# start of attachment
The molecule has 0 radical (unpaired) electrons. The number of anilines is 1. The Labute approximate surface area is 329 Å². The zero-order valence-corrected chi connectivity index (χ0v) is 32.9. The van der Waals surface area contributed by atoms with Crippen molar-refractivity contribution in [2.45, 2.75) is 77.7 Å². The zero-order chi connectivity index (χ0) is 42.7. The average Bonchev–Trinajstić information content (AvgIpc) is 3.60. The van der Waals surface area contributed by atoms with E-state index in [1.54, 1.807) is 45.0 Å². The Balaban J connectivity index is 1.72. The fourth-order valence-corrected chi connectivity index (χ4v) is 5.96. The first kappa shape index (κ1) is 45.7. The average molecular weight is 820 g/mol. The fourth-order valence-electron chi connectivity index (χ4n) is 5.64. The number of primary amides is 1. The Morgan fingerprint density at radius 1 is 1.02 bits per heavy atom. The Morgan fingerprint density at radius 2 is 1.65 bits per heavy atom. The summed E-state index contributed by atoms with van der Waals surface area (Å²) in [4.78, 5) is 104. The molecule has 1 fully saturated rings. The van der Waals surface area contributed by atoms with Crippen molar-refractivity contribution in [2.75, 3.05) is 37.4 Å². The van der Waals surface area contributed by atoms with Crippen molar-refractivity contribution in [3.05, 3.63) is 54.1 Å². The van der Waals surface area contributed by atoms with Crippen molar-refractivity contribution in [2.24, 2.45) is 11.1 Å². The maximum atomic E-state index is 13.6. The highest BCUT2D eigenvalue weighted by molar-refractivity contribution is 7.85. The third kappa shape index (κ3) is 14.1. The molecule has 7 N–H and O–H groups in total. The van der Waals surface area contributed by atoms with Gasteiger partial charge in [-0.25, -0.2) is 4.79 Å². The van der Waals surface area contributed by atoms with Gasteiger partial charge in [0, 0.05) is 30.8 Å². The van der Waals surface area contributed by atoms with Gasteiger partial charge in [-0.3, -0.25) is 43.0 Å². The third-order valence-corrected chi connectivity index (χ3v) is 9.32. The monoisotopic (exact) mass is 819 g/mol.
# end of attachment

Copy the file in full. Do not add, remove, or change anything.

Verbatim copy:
The molecule has 0 radical (unpaired) electrons. The number of anilines is 1. The Labute approximate surface area is 329 Å². The zero-order valence-corrected chi connectivity index (χ0v) is 32.9. The van der Waals surface area contributed by atoms with Crippen molar-refractivity contribution in [2.45, 2.75) is 77.7 Å². The zero-order chi connectivity index (χ0) is 42.7. The average Bonchev–Trinajstić information content (AvgIpc) is 3.60. The van der Waals surface area contributed by atoms with E-state index in [1.54, 1.807) is 45.0 Å². The Balaban J connectivity index is 1.72. The fourth-order valence-corrected chi connectivity index (χ4v) is 5.96. The first kappa shape index (κ1) is 45.7. The average molecular weight is 820 g/mol. The fourth-order valence-electron chi connectivity index (χ4n) is 5.64. The number of primary amides is 1. The Morgan fingerprint density at radius 1 is 1.02 bits per heavy atom. The Morgan fingerprint density at radius 2 is 1.65 bits per heavy atom. The summed E-state index contributed by atoms with van der Waals surface area (Å²) in [4.78, 5) is 104. The molecule has 1 fully saturated rings. The van der Waals surface area contributed by atoms with Crippen molar-refractivity contribution in [2.75, 3.05) is 37.4 Å². The van der Waals surface area contributed by atoms with Crippen molar-refractivity contribution in [3.05, 3.63) is 54.1 Å². The van der Waals surface area contributed by atoms with Crippen molar-refractivity contribution in [2.24, 2.45) is 11.1 Å². The maximum atomic E-state index is 13.6. The highest BCUT2D eigenvalue weighted by molar-refractivity contribution is 7.85. The third kappa shape index (κ3) is 14.1. The molecule has 7 N–H and O–H groups in total. The van der Waals surface area contributed by atoms with Gasteiger partial charge in [-0.25, -0.2) is 4.79 Å². The van der Waals surface area contributed by atoms with Gasteiger partial charge in [0, 0.05) is 30.8 Å². The van der Waals surface area contributed by atoms with Gasteiger partial charge in [-0.3, -0.25) is 43.0 Å². The third-order valence-corrected chi connectivity index (χ3v) is 9.32. The monoisotopic (exact) mass is 819 g/mol.